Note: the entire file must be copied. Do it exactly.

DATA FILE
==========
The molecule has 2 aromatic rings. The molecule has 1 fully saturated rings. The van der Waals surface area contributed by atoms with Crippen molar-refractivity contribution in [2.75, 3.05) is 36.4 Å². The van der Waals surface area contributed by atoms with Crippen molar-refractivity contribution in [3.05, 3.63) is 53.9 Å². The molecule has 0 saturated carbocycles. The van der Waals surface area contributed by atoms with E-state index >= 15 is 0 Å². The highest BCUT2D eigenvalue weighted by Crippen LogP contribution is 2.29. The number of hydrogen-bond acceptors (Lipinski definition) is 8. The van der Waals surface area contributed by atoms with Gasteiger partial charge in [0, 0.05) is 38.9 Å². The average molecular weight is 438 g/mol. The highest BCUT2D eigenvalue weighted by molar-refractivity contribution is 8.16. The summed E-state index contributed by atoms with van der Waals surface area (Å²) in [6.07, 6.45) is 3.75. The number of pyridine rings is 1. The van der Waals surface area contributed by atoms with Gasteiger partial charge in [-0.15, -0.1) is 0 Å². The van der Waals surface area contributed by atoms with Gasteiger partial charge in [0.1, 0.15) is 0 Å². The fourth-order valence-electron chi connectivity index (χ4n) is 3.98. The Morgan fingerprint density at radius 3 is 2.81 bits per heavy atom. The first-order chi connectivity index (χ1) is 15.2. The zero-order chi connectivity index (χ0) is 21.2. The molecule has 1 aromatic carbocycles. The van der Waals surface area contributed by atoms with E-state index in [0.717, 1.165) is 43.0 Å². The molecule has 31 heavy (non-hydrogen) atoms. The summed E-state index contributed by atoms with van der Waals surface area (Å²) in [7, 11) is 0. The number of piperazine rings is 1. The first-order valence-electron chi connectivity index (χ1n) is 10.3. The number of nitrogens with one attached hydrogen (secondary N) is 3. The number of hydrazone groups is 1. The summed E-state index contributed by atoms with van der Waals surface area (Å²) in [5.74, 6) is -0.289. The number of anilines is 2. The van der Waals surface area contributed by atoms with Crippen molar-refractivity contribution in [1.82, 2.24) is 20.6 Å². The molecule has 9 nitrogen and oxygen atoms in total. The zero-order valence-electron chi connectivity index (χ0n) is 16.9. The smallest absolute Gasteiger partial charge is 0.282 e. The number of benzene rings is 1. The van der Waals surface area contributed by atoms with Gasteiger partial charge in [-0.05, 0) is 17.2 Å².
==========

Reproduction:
The molecule has 2 aromatic rings. The molecule has 1 fully saturated rings. The van der Waals surface area contributed by atoms with Crippen molar-refractivity contribution in [2.75, 3.05) is 36.4 Å². The van der Waals surface area contributed by atoms with Crippen molar-refractivity contribution in [3.05, 3.63) is 53.9 Å². The molecule has 0 saturated carbocycles. The van der Waals surface area contributed by atoms with E-state index >= 15 is 0 Å². The highest BCUT2D eigenvalue weighted by Crippen LogP contribution is 2.29. The number of hydrogen-bond acceptors (Lipinski definition) is 8. The van der Waals surface area contributed by atoms with Gasteiger partial charge in [0, 0.05) is 38.9 Å². The average molecular weight is 438 g/mol. The highest BCUT2D eigenvalue weighted by molar-refractivity contribution is 8.16. The summed E-state index contributed by atoms with van der Waals surface area (Å²) in [6.07, 6.45) is 3.75. The number of pyridine rings is 1. The van der Waals surface area contributed by atoms with Gasteiger partial charge in [-0.15, -0.1) is 0 Å². The van der Waals surface area contributed by atoms with Gasteiger partial charge in [0.1, 0.15) is 0 Å². The fourth-order valence-electron chi connectivity index (χ4n) is 3.98. The Morgan fingerprint density at radius 3 is 2.81 bits per heavy atom. The first-order chi connectivity index (χ1) is 15.2. The zero-order chi connectivity index (χ0) is 21.2. The molecule has 1 aromatic carbocycles. The van der Waals surface area contributed by atoms with E-state index in [0.717, 1.165) is 43.0 Å². The molecule has 31 heavy (non-hydrogen) atoms. The summed E-state index contributed by atoms with van der Waals surface area (Å²) in [7, 11) is 0. The number of piperazine rings is 1. The first-order valence-electron chi connectivity index (χ1n) is 10.3. The number of nitrogens with one attached hydrogen (secondary N) is 3. The number of hydrazone groups is 1. The summed E-state index contributed by atoms with van der Waals surface area (Å²) in [5.74, 6) is -0.289. The number of anilines is 2. The van der Waals surface area contributed by atoms with Crippen molar-refractivity contribution in [1.82, 2.24) is 20.6 Å². The molecule has 9 nitrogen and oxygen atoms in total. The zero-order valence-electron chi connectivity index (χ0n) is 16.9. The smallest absolute Gasteiger partial charge is 0.282 e. The number of benzene rings is 1. The van der Waals surface area contributed by atoms with Gasteiger partial charge in [-0.05, 0) is 17.2 Å².